Parents of children living with disabilities in Montreal will soon get some much needed help.

A new respite home is being built in Beaconsfield – the only one of its kind in the West Island.

For people like Agnes Furholter, that is welcome news, given how much of her life is dedicated to her 12-year-old son, Tristan.

"My day starts with thinking about autism and ends with thinking about autism," says Furholter.

Since she has two other children, she is constantly balancing and scheduling family activities.

"You can't take [Tristan] to family gatherings like weddings or funerals, so you end up being more and more isolated," she adds.

The new centre should help alleviate some of those sorts of challenges by offering families the chance to have their disabled children cared for overnight – possibly as long as three or four days.

It will be built in a field next to the West Montreal Readaptation Centre which already offers a variety of services to children like Tristan.

"Parents bring their child here and then they work with the therapist on certain skills like play skills communication cognitive," says Martine Beaurivage, director children's services.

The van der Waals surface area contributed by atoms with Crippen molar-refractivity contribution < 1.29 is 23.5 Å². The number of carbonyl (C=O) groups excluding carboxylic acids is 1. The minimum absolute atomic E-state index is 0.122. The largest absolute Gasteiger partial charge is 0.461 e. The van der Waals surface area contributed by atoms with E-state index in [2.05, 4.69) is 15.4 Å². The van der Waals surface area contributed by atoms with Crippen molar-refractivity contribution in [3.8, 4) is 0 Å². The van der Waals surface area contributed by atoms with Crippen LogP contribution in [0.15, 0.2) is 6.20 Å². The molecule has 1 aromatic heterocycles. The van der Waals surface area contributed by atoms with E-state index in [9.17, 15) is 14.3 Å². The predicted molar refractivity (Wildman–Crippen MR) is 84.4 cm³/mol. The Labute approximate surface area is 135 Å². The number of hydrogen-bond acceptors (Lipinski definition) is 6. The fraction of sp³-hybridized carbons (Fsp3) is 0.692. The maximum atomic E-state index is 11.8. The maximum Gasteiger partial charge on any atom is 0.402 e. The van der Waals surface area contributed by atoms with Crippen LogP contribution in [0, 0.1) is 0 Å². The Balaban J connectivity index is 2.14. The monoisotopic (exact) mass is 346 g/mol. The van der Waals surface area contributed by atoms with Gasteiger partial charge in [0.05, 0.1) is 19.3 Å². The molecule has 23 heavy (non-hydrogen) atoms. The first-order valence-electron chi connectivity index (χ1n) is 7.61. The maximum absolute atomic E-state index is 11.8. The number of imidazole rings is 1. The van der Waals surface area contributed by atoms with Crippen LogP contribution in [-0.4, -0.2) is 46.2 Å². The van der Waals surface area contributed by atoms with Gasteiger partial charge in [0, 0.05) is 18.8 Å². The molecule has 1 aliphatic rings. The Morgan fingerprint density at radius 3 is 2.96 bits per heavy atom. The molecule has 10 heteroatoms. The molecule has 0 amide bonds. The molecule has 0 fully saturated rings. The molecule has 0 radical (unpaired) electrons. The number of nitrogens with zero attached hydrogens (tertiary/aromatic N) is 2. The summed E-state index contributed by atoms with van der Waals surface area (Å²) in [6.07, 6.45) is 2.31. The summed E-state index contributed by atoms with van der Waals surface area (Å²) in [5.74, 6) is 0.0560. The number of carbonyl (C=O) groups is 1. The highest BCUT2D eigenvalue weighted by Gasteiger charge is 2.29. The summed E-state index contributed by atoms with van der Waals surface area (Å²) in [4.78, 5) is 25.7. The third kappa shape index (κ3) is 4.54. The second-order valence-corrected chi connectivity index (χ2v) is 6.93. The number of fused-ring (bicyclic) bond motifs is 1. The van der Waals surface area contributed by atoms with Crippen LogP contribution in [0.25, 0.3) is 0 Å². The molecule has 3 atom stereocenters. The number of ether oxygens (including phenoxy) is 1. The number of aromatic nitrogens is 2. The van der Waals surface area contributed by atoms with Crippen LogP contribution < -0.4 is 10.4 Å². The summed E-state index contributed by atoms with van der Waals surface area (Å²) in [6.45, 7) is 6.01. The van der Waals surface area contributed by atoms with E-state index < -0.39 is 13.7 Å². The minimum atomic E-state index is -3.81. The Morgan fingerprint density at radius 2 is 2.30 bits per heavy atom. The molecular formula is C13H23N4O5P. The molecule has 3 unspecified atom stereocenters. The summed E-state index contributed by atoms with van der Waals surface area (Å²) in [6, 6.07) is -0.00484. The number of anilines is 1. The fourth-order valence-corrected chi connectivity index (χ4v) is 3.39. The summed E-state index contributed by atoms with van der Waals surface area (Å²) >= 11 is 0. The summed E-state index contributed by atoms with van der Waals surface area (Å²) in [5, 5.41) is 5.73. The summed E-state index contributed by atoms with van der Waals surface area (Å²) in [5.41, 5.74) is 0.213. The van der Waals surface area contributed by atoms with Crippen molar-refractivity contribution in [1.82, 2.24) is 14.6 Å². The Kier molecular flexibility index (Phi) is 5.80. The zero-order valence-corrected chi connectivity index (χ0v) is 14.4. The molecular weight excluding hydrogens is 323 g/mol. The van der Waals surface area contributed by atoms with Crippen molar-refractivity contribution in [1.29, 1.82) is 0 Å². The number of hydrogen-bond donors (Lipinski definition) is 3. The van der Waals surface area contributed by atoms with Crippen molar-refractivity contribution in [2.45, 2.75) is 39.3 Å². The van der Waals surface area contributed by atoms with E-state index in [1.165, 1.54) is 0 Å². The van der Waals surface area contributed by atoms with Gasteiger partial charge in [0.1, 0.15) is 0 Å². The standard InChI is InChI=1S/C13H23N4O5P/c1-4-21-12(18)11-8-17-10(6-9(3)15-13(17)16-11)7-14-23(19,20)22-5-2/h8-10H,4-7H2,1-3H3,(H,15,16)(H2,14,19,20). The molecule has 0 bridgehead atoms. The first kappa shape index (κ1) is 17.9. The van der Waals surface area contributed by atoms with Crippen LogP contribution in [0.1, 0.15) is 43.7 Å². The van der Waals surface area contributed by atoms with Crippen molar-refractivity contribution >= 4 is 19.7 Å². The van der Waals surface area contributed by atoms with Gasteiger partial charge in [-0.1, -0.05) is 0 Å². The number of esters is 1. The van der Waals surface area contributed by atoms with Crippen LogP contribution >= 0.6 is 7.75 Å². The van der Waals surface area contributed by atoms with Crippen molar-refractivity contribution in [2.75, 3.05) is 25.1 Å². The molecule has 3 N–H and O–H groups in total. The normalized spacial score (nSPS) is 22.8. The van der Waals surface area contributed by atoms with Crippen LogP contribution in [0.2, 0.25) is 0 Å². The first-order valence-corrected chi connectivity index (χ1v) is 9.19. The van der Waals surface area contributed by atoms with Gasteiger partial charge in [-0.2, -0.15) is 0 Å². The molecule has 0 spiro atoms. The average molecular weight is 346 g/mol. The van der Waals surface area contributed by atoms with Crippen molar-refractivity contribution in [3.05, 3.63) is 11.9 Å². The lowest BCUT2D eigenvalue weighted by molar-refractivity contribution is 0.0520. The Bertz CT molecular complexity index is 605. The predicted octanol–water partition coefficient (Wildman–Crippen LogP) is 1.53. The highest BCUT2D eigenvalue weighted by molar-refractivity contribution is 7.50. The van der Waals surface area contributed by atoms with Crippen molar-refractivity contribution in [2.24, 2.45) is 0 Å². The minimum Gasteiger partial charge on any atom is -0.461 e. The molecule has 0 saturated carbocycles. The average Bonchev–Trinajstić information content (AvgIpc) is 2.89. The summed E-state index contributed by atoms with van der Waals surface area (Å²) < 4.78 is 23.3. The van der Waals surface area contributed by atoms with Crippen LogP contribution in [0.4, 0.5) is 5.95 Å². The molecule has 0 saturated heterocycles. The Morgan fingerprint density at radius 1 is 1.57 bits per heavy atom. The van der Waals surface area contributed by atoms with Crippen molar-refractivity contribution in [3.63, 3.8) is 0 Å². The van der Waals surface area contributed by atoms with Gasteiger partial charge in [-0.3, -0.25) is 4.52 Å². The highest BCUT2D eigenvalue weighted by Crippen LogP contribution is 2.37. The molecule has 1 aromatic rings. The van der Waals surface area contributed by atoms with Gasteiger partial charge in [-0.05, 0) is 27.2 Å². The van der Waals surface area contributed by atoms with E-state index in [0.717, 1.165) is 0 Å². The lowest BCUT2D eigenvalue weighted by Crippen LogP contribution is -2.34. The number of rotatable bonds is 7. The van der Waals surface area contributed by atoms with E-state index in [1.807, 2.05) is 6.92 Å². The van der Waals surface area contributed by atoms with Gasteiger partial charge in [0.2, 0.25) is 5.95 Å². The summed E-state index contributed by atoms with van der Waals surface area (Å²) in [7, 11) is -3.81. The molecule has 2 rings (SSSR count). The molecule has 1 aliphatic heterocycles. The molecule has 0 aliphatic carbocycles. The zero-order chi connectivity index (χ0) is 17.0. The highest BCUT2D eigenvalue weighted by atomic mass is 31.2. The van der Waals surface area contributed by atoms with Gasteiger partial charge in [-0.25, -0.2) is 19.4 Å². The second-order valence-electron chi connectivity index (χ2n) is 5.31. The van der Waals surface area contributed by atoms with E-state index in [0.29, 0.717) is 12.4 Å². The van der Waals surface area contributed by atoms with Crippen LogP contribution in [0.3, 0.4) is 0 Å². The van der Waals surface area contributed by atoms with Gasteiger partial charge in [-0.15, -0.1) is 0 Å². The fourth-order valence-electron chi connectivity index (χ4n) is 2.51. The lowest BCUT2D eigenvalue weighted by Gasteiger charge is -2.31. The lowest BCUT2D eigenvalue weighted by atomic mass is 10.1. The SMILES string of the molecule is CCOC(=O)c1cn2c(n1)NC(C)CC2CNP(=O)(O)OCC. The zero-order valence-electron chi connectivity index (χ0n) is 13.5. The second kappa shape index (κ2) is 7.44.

However, overnight care is something the area still lacks, and needs.

"There's literally no facility like this in all of the western part of Montreal," says Gary Whittacker, of the WMRC.

Officials say the western part of the city is in urgent need of more resources for parents and their disabled children.

They say there has been a high incidence of people moving to the West Island get services - particularly for autistic children – and that has lead to increasingly long wait times for help.

The new building is expected to cost $1-million, most of which will come from private donors.

Parents like Agnes Furholter are thrilled with the news of the new centre.

"This home makes think of that saying that it takes a village to raise a child," she says.

Construction on the new home begins next week and is due to last until November.